“award [of] reasonable costs and fees … for having to file this Motion.” Doc. 575 at 17.
Therefore, referral of the motion to compel to the Special Master included the authority
to make a recommendation regarding awarding costs and fees associated with filing the
B. Review of Special Master’s Recommendation
With respect to the sole contested issue, the Special Master recommended “that
NMOHC be awarded reasonable costs and fees for having to file this Motion….” Doc.
609 at 17. As with all factual findings and legal conclusions of a special master, this
recommendation is reviewed de novo.3 Fed. R. Civ. P. 53(f). Because the Special Master
did not expressly state the basis for this recommendation, the Court will assume that he
was applying the standards of Rule 37. As noted above, expenses associated with a
motion to compel are not assessed to the “losing” party if their arguments against
disclosure were “substantially justified.” Fed. R. Civ. P. 37(a)(5). While the Special
Master never explicitly found that Defendants’ arguments were not “substantially
justified,” such a finding is implied in his final recommendation. The Court disagrees.
2 The Court is untroubled by the apparent conflict between this result and the language in the
original order of appointment. The matters referred to the Special Master in the original order were not
brought in the form of a motion. Therefore, in that original order, limiting any costs recommendation to
responsibility for payment of the Special Master’s costs did not exclude any authority from the Special
Master that he otherwise would have possessed.
3 Factual findings can be reviewed under a clear error standard if so stipulated by the parties and
approved by the Court. Fed. R. Civ. P. 53(f)(3). Neither prerequisite is present here.
According to the Special Master, the matter at issue in his Second Report and
Recommendation boiled down to two arguments: (1) did Defendants waive any
privilege by allowing Plaintiff’s attorney to use the email during the Hinton deposition,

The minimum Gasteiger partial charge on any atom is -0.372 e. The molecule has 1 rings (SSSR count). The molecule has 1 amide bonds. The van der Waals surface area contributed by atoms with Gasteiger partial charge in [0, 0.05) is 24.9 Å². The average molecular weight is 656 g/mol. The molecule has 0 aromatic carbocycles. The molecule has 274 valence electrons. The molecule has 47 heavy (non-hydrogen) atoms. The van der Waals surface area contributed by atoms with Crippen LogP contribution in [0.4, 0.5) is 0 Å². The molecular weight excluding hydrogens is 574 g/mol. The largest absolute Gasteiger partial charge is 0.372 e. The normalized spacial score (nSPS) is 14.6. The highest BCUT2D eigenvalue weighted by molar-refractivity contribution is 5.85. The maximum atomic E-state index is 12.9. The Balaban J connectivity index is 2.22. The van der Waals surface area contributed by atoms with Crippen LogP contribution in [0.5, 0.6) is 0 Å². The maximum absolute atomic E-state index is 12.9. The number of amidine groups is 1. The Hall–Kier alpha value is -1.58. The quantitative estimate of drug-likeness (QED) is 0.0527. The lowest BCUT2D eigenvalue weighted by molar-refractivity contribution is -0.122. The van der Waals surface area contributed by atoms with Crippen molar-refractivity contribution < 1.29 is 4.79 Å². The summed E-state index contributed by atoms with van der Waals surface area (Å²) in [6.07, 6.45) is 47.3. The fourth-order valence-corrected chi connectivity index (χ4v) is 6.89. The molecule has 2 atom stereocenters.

and (2) if not, was the email subject to clawback? On the first of the questions
(addressed second by the Special Master), the Special Master agreed with Defendants.
See doc. 609 at 12‐17. On the second question, Defendants were not so fortunate. In
ruling against Defendants, the Special Master rejected two related arguments.
First, the Special Master ruled that Defendants’ right to clawback was governed
by Fed. R. Evid. 502(b). Id. at 5‐9. This ruling rejected Defendants’ argument that their
right to clawback was governed by the parties’ stipulated protective order. This
distinction was important because, under Rule 502(b), a clawback is only permitted for
“inadvertent” disclosures where the party also satisfies certain pre‐ and post‐ disclosure
duties. Under the protective order, clawback was permitted for disclosures through
“inadvertence, mistake or other error….” Doc. 93, ¶25. Because the Special Master
found that Defendants’ disclosure of the email was not “inadvertent,” he held that
clawback under Rule 502(b) was not permitted. Next, the Special Master opined that,
even if the protective order standard applied, the email was not produced as a result
“inadvertence, mistake or other error.” See doc. 609 at 9‐12.
While the Court herein adopts these conclusions, it finds Defendants’ contrary
arguments were substantially justified. The Court finds that they were justified to
argue that the protective order applied and gave broader clawback protection than
provided for in Rule 502(b), and that the Hinton email disclosure was a “mistake”4 and
subject to clawback under the protective order. Therefore, expenses for the underlying
motion to compel will not be assessed to them.
WHEREFORE IT IS HEREBY ORDERED that the Plaintiff’s Motion to Adopt
the Special Master’s Second Report and Recommendation (doc. 622) is GRANTED IN
PART and Defendants’ Motion to Modify the Special Master’s Second Report and
Recommendation (doc. 621) is GRANTED. The Second Special Master Report (doc. 609)
is ADOPTED IN PART by the Court. Plaintiff’s Motion to Compel (doc. 575) is
GRANTED with the exception of the request for fees and costs which is DENIED.
Defendants’ request to clawback the Hinton Email is DENIED. Defendants shall
produce all iterations of the Hinton Email in its un‐redacted form. Pursuant to Rule
53(g), the Special Master fee with regards to this motion shall be paid by Defendants, as
recommended by the Special Master. See doc. 609 at 17.
GREGORY B. WORMUTH
UNITED STATES MAGISTRATE JUDGE
4 “An action or decision that is wrong or produces a result that is not correct or not intended.”
Mistake, Cambridge Academic Content Dictionary (Cambridge University Press 2017) (emphasis added).
The special master’s conclusion was based on his determination that Defendants’ disclosure was
intentional. However, as noted by the emphasis in this definition, under some understandings of the
word, lack of intent is not necessary for an action to qualify as a “mistake.”